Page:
It's very hard to explain the intensity of a drinking dream to someone who isn't sober. It's one of those experiences we sober people have that are hard to convey in words to non-sober people.
It doesn't sound that bad to say: "Last night I dreamt I was drinking. It really upset me and I woke up feeling unsettled." You might get a sympathetic nod when you say that, but most of the time I don't think non-sober people really understand how full on these dreams can be.
But trust me - all of us here at Living Sober can relate. We know how incredibly intense and unsettling drinking dreams can be. And so do others in the wider recovery community. There's a great Bubble Hour podcast on Drinking Dreams here.
I've had drinking dreams when I've woken up in tears almost. And that edgy feeling has lingered with me all day.
Was I upset just because the dream occurred? Yes.
I didn't like that my brain had taken me back to that boozy place. I felt like I'd moved on from that way of life and had done such big work inside my brain to shift my thinking - how dare my subconscious take me back there.
Was I upset because I thought it meant I wanted to drink again? Yes.
I didn't like that the dark recesses of my brain were sending me these messages while I was sleeping. Did I secretly want to be back drinking? Say it ain't so!!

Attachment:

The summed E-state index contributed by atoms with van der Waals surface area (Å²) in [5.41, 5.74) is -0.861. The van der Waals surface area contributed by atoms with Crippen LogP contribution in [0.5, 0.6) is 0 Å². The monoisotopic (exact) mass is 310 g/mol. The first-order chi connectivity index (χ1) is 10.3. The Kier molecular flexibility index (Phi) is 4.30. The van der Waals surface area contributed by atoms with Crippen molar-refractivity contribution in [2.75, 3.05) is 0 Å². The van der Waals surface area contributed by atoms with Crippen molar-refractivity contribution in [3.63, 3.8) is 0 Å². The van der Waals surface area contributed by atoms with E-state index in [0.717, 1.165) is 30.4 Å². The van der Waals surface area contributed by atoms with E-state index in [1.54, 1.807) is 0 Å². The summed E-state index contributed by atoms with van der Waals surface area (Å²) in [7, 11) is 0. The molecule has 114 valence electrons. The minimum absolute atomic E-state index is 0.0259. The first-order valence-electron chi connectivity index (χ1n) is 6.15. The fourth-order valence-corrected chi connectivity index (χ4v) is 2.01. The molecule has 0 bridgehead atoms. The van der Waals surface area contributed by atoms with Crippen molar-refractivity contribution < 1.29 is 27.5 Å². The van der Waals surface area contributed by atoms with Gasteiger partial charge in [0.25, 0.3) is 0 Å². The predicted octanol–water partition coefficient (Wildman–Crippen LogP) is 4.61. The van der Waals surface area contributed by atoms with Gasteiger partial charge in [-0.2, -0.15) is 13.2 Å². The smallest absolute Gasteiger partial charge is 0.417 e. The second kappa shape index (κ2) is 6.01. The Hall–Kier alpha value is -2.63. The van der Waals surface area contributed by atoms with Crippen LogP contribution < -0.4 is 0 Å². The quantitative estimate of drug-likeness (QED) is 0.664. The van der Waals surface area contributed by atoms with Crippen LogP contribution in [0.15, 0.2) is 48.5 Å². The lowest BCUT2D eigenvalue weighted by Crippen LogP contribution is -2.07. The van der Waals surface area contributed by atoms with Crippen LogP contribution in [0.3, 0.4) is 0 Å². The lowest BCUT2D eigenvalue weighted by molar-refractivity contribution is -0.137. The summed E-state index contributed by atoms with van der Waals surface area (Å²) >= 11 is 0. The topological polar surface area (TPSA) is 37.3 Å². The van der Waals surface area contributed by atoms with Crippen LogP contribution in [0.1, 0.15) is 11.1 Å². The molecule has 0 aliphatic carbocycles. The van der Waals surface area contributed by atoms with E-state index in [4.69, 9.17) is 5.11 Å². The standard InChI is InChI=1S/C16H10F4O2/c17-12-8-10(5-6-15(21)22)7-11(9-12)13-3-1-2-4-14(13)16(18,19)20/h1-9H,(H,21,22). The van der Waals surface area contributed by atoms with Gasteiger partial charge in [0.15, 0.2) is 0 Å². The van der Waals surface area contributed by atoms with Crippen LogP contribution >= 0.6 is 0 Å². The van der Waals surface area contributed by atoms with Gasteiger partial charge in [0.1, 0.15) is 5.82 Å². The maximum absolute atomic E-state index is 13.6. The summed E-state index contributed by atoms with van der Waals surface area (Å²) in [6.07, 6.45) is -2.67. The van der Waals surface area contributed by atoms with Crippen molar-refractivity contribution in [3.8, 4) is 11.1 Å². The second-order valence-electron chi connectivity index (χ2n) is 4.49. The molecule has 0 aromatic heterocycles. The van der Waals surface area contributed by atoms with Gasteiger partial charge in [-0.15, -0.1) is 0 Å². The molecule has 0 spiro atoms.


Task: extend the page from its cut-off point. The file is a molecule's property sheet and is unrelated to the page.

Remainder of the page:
Was I upset because the feeling was so real? Yes.
Every single drinking dream I've ever had has felt incredibly real. I can taste the alcohol. I can feel the feeling of inebriation. I can sense the deeper mood inside of me as I numb myself with booze. This is what I hate most of all.
I had an incredibly intense drinking dream years ago that I cried about for days after it had occurred! You can read my post about it here on my original blog (it's worth reading just for the wonderful comments that I received after publishing it).
Four years after I quit drinking I experienced a very vivid drinking dream. In the dream I was with a group of friends and I was drinking wine. I was the only one drinking and everyone else wanted to go but I didn't.. and I was resisting leaving and just drinking my wine. It was horrid. I felt drunk. I felt annoyed at having to leave. I felt rebellious and useless. And I felt dysfunctional.
It wasn't nice at all.
But you know what was so great? It served as a very strong reminder to me of how awful it felt to be a boozy boozer. My overwhelming feeling on awaking was 'Thank goodness I don't do that any more'. Any time I have a drinking dream nowadays (not very often) I wake up feeling that way.
"Thank goodness I don't do that any more."
And that is a very good thing.
Love, Mrs D xxx